Duality of Man in Dr. Jekyll and Mr Hyde

Topics: Strange Case of Dr Jekyll and Mr Hyde, Robert Louis Stevenson, Edinburgh Pages: 2 (529 words) Published: October 19, 2006
Robert Louis Stevenson is a very elusive writer in that he both hints and broadly tells you that he believes that all man has a double side. This is self evident in the generally evil Mr. Edward Hyde and the antonym Dr. Henry Jekyll. He was not secretive in informing the reader of this dual side as seen by the physical acts and attitudes of both Mr. Hyde and Dr. Jekyll, and there are also the expressions of Dr. Jekyll in his explanation of the series of events about Mr. Hyde's origin.

Mr. Hyde is often portrayed as a squat, gruesome younger man who invokes fear into the individuals that look upon him at an instant. He is a care free individual who thinks nothing of trampling a little girl returning home from the doctor with medicine for her ailing father. He then proceeds to pay the family for their daughter's pain in order to keep them from going to the police and turning him in for the dirty deed. Dr Jekyll on the other hand, is an individual that is a tall and strikingly good looking, older gentleman who was a very prominent socialite who is very active in social surroundings and in charities. He would never be seen running over a little girl nor would he even think about paying off the family to keep quiet.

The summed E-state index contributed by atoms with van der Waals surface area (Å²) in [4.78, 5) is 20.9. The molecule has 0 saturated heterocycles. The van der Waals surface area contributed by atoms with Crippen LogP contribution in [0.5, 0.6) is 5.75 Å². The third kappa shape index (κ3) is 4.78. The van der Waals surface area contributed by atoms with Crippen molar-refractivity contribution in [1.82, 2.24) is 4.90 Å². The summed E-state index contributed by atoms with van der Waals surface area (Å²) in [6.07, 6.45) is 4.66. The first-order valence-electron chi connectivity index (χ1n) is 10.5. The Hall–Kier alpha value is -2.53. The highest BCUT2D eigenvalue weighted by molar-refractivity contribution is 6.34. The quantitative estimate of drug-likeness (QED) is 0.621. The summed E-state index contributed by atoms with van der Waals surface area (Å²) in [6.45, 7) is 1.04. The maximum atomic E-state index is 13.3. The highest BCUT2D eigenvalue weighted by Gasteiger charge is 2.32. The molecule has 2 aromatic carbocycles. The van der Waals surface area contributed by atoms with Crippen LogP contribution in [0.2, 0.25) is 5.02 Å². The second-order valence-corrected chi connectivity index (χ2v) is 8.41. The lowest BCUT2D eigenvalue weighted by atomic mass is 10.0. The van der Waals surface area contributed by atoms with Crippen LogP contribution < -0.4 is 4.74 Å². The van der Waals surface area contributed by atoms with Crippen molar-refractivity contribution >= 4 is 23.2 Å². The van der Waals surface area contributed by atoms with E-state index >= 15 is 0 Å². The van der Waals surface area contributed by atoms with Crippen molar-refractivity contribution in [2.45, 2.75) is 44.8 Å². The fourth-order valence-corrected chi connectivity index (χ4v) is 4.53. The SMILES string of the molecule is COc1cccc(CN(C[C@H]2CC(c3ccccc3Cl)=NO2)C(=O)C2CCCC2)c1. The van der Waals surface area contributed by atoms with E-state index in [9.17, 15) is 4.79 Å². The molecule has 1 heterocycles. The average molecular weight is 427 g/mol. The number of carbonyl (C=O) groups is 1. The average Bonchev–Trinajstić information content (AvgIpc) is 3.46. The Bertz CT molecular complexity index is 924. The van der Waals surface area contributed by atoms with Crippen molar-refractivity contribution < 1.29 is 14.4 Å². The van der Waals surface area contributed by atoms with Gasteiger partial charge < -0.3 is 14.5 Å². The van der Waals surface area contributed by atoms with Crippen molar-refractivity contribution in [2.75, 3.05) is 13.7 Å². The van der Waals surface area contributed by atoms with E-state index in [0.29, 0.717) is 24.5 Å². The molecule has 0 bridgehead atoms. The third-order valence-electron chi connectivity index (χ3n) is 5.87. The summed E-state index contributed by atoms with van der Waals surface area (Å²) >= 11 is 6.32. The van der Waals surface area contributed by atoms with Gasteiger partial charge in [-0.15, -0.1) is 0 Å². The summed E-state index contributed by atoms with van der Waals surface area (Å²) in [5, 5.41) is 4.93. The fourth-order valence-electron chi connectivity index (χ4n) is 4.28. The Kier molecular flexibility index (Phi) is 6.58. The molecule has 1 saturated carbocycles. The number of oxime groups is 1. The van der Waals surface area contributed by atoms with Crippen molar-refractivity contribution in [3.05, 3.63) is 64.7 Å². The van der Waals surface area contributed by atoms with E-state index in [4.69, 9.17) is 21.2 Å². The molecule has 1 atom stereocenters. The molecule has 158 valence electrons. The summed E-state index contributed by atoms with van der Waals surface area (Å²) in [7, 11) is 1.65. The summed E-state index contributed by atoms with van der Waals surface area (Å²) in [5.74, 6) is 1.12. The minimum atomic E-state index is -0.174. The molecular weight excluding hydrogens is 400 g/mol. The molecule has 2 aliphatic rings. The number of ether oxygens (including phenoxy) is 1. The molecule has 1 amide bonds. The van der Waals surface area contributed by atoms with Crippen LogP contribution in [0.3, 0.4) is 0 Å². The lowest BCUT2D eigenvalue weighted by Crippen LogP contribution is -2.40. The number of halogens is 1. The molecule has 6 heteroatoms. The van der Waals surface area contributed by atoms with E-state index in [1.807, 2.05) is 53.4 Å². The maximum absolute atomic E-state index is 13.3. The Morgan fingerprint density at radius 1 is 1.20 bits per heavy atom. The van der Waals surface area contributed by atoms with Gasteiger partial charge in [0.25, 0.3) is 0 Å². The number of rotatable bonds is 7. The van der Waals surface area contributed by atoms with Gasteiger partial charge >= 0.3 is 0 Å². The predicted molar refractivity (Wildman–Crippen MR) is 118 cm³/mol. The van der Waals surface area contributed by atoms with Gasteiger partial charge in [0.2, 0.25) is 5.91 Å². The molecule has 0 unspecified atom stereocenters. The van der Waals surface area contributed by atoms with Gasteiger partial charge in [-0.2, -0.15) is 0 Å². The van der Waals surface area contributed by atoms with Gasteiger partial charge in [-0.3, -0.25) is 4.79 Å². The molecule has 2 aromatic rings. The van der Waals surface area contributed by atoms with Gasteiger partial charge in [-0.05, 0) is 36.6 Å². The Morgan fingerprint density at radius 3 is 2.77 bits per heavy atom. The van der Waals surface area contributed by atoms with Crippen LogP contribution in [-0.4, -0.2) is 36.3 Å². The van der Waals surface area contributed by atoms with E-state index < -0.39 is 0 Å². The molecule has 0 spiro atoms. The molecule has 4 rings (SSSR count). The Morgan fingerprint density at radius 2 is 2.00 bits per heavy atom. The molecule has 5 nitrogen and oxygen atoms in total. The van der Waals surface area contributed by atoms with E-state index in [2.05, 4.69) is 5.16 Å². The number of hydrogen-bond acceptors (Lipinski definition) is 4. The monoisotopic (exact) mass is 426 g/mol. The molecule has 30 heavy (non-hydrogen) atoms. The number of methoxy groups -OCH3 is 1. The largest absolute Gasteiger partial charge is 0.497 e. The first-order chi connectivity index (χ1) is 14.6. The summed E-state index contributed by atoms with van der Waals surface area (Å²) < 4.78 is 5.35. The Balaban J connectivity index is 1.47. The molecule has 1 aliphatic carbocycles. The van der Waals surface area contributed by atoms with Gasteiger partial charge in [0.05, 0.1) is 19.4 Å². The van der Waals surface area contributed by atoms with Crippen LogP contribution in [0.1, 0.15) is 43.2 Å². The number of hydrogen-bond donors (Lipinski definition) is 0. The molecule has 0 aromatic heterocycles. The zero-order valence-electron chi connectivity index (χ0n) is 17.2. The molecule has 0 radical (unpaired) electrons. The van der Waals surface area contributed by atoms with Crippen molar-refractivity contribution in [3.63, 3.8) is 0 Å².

Then the most hideous thing ever done by Mr. Hyde was the killing of Sir Danvers Carew. They approached each other one late evening and after a short discussion, Mr. Hyde proceeded to beat Carew to death. This expresses the free will of the "beast" that Jekyll unleashed upon the world, and it is when he also realized the full extent of the evil that Mr. Hyde was capable of. From that moment forward Jekyll vowed to never let Hyde be released again. It was later to be found out that Mr. Hyde could not be kept from reaching the physical world any longer.

In the letters from Jekyll to Mr.Utterson that explained the events of the past year and some months Jekyll expressed his sorrow for unleashing Hyde. He explained that he had had...
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